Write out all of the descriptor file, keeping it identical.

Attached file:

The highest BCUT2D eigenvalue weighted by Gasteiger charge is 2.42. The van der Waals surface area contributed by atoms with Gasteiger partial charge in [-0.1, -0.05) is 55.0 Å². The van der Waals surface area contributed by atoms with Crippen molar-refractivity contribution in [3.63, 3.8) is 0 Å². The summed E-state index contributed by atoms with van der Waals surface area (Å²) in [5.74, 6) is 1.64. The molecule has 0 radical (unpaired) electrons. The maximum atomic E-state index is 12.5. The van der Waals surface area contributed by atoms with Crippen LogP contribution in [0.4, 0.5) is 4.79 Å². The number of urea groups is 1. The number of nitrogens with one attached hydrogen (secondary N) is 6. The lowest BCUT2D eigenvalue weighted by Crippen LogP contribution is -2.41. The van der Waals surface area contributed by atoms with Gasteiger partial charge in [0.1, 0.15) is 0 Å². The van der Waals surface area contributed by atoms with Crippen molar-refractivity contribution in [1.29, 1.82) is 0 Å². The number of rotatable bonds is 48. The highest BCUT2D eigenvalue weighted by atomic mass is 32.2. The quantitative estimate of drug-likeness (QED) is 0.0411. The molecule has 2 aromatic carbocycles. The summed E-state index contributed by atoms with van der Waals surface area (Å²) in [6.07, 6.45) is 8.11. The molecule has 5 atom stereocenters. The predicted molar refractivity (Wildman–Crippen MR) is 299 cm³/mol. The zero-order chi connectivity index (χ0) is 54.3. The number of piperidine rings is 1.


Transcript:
The highest BCUT2D eigenvalue weighted by Gasteiger charge is 2.42. The van der Waals surface area contributed by atoms with Gasteiger partial charge in [-0.1, -0.05) is 55.0 Å². The van der Waals surface area contributed by atoms with Crippen molar-refractivity contribution in [3.63, 3.8) is 0 Å². The summed E-state index contributed by atoms with van der Waals surface area (Å²) in [5.74, 6) is 1.64. The molecule has 0 radical (unpaired) electrons. The maximum atomic E-state index is 12.5. The van der Waals surface area contributed by atoms with Crippen LogP contribution in [0.4, 0.5) is 4.79 Å². The number of urea groups is 1. The number of nitrogens with one attached hydrogen (secondary N) is 6. The lowest BCUT2D eigenvalue weighted by Crippen LogP contribution is -2.41. The van der Waals surface area contributed by atoms with Gasteiger partial charge in [0.1, 0.15) is 0 Å². The van der Waals surface area contributed by atoms with Crippen molar-refractivity contribution in [1.29, 1.82) is 0 Å². The number of rotatable bonds is 48. The highest BCUT2D eigenvalue weighted by atomic mass is 32.2. The quantitative estimate of drug-likeness (QED) is 0.0411. The molecule has 2 aromatic carbocycles. The summed E-state index contributed by atoms with van der Waals surface area (Å²) in [6.07, 6.45) is 8.11. The molecule has 5 atom stereocenters. The predicted molar refractivity (Wildman–Crippen MR) is 299 cm³/mol. The zero-order chi connectivity index (χ0) is 54.3. The number of piperidine rings is 1.